The problem with pre-diabetes and even diabetes is that very often the person can have it and not know it. Of course if you are overweight - we might suspect it - but frankly, not every person who is overweight gets diabetes. So we need better ways to identify these patients so that we can intervene with strategies that that can minimize progression of the disease. And a big problem remains that a so-called risk factor in one person may not be a risk factor in another person.
A researcher from the University of Missouri has created a tool to identify people that he feels are at the highest risk for having "undetected hyperglycemia (elevated blood sugar), impaired fasting glucose (IFG), and undiagnosed diabetes." It's called the "Tool to Assess Likelihood of Fasting Glucose Impairment" (TAG-IT) and it's designed to use factors that people can self-observe, self-report or factors that are easily measured. The 6 factors include:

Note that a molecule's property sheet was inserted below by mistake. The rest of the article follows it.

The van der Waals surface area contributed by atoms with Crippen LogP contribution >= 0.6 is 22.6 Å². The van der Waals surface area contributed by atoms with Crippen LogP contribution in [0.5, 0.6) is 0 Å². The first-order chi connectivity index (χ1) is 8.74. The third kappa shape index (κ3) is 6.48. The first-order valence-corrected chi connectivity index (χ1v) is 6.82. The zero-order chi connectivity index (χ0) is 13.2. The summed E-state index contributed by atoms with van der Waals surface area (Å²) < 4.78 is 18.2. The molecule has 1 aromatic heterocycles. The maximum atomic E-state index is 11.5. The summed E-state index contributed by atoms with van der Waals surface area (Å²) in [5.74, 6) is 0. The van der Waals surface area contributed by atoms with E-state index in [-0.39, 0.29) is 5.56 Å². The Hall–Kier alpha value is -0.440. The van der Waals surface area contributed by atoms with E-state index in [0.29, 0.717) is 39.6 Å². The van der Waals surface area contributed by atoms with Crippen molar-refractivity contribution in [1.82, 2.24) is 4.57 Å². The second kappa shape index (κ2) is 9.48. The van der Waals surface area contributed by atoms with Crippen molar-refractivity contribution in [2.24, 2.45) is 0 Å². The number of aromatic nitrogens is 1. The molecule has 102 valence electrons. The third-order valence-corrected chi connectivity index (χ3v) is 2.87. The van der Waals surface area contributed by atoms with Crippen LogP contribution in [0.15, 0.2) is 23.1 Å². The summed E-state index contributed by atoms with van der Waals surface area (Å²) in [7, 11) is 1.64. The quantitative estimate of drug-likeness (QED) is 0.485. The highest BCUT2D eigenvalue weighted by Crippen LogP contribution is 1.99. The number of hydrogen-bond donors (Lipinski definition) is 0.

- BMI (Body Mass Index)
- Family history
- Resting Heart Rate (RHR)
- High blood pressure (actually measured)
The grim reality is that we are seeing IFG and insulin resistance in younger and younger patients. Pre-diabetes is now a child and teen concern. The TAG-IT tool can help doctors assess a patient's risk. It can then encourage high-risk patients to adopt habits and strategies that will modify some of the 6 factors and reduce their risk of developing full-blown diabetes. The tool even has the potential to become a web-based screening tool that could potentially improve people's awareness of diabetes risk.